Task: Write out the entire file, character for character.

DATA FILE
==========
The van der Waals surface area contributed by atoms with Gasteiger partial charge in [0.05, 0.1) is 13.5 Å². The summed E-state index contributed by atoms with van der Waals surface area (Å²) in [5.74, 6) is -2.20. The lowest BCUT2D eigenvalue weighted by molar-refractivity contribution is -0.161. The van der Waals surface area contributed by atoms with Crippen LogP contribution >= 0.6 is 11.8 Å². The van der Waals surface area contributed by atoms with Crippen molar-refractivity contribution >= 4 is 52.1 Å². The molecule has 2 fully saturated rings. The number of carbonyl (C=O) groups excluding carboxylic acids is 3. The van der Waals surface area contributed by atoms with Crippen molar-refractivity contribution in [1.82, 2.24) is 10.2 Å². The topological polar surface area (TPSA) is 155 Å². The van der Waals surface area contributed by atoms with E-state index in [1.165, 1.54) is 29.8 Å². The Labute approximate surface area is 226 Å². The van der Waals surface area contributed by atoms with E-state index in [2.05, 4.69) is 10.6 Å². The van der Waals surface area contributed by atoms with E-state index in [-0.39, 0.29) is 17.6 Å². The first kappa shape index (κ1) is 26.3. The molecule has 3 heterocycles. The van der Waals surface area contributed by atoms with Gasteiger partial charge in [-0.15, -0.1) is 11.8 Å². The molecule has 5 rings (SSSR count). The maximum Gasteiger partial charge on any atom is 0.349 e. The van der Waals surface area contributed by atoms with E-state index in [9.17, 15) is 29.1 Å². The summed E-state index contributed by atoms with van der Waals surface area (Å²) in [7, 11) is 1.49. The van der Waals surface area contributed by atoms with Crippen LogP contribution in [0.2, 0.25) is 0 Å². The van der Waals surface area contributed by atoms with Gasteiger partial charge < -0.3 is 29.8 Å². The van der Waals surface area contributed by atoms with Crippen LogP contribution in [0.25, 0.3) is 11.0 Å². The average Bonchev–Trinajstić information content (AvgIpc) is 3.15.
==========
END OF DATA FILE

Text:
The van der Waals surface area contributed by atoms with Gasteiger partial charge in [0.05, 0.1) is 13.5 Å². The summed E-state index contributed by atoms with van der Waals surface area (Å²) in [5.74, 6) is -2.20. The lowest BCUT2D eigenvalue weighted by molar-refractivity contribution is -0.161. The van der Waals surface area contributed by atoms with Crippen LogP contribution >= 0.6 is 11.8 Å². The van der Waals surface area contributed by atoms with Crippen molar-refractivity contribution >= 4 is 52.1 Å². The molecule has 2 fully saturated rings. The number of carbonyl (C=O) groups excluding carboxylic acids is 3. The van der Waals surface area contributed by atoms with Crippen molar-refractivity contribution in [1.82, 2.24) is 10.2 Å². The topological polar surface area (TPSA) is 155 Å². The van der Waals surface area contributed by atoms with E-state index in [1.165, 1.54) is 29.8 Å². The Labute approximate surface area is 226 Å². The van der Waals surface area contributed by atoms with E-state index in [2.05, 4.69) is 10.6 Å². The van der Waals surface area contributed by atoms with E-state index in [-0.39, 0.29) is 17.6 Å². The first kappa shape index (κ1) is 26.3. The molecule has 3 heterocycles. The van der Waals surface area contributed by atoms with Gasteiger partial charge in [-0.15, -0.1) is 11.8 Å². The molecule has 5 rings (SSSR count). The maximum Gasteiger partial charge on any atom is 0.349 e. The van der Waals surface area contributed by atoms with E-state index in [9.17, 15) is 29.1 Å². The summed E-state index contributed by atoms with van der Waals surface area (Å²) in [7, 11) is 1.49. The van der Waals surface area contributed by atoms with Crippen LogP contribution in [0.2, 0.25) is 0 Å². The van der Waals surface area contributed by atoms with Gasteiger partial charge < -0.3 is 29.8 Å². The van der Waals surface area contributed by atoms with Crippen LogP contribution in [0.25, 0.3) is 11.0 Å². The average Bonchev–Trinajstić information content (AvgIpc) is 3.15.